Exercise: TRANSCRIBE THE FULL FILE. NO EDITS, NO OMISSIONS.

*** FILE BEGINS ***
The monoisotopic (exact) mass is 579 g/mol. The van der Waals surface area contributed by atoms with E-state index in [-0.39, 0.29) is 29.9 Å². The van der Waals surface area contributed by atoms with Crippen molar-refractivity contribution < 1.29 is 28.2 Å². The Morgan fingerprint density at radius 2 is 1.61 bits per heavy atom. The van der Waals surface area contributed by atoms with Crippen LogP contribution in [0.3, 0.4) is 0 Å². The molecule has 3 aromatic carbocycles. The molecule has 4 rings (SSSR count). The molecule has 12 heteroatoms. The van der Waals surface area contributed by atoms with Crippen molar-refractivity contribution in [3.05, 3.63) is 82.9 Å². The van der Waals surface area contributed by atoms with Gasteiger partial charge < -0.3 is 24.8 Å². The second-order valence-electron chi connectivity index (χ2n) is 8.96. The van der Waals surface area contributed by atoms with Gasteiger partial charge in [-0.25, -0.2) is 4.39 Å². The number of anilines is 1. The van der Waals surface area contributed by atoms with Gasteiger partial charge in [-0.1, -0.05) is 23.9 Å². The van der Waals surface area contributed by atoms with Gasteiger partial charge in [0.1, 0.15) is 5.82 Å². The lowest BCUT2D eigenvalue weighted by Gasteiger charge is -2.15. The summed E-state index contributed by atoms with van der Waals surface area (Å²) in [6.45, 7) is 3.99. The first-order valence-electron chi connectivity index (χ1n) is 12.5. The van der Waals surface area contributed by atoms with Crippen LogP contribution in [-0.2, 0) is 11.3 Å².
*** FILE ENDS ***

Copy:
The monoisotopic (exact) mass is 579 g/mol. The van der Waals surface area contributed by atoms with E-state index in [-0.39, 0.29) is 29.9 Å². The van der Waals surface area contributed by atoms with Crippen molar-refractivity contribution < 1.29 is 28.2 Å². The Morgan fingerprint density at radius 2 is 1.61 bits per heavy atom. The van der Waals surface area contributed by atoms with Crippen LogP contribution in [0.3, 0.4) is 0 Å². The molecule has 3 aromatic carbocycles. The molecule has 4 rings (SSSR count). The molecule has 12 heteroatoms. The van der Waals surface area contributed by atoms with Crippen molar-refractivity contribution in [3.05, 3.63) is 82.9 Å². The van der Waals surface area contributed by atoms with Gasteiger partial charge < -0.3 is 24.8 Å². The second-order valence-electron chi connectivity index (χ2n) is 8.96. The van der Waals surface area contributed by atoms with Gasteiger partial charge in [-0.25, -0.2) is 4.39 Å². The number of anilines is 1. The van der Waals surface area contributed by atoms with Gasteiger partial charge in [-0.1, -0.05) is 23.9 Å². The van der Waals surface area contributed by atoms with Gasteiger partial charge in [0.1, 0.15) is 5.82 Å². The lowest BCUT2D eigenvalue weighted by Gasteiger charge is -2.15. The summed E-state index contributed by atoms with van der Waals surface area (Å²) in [6.45, 7) is 3.99. The first-order valence-electron chi connectivity index (χ1n) is 12.5. The van der Waals surface area contributed by atoms with Crippen LogP contribution in [-0.2, 0) is 11.3 Å².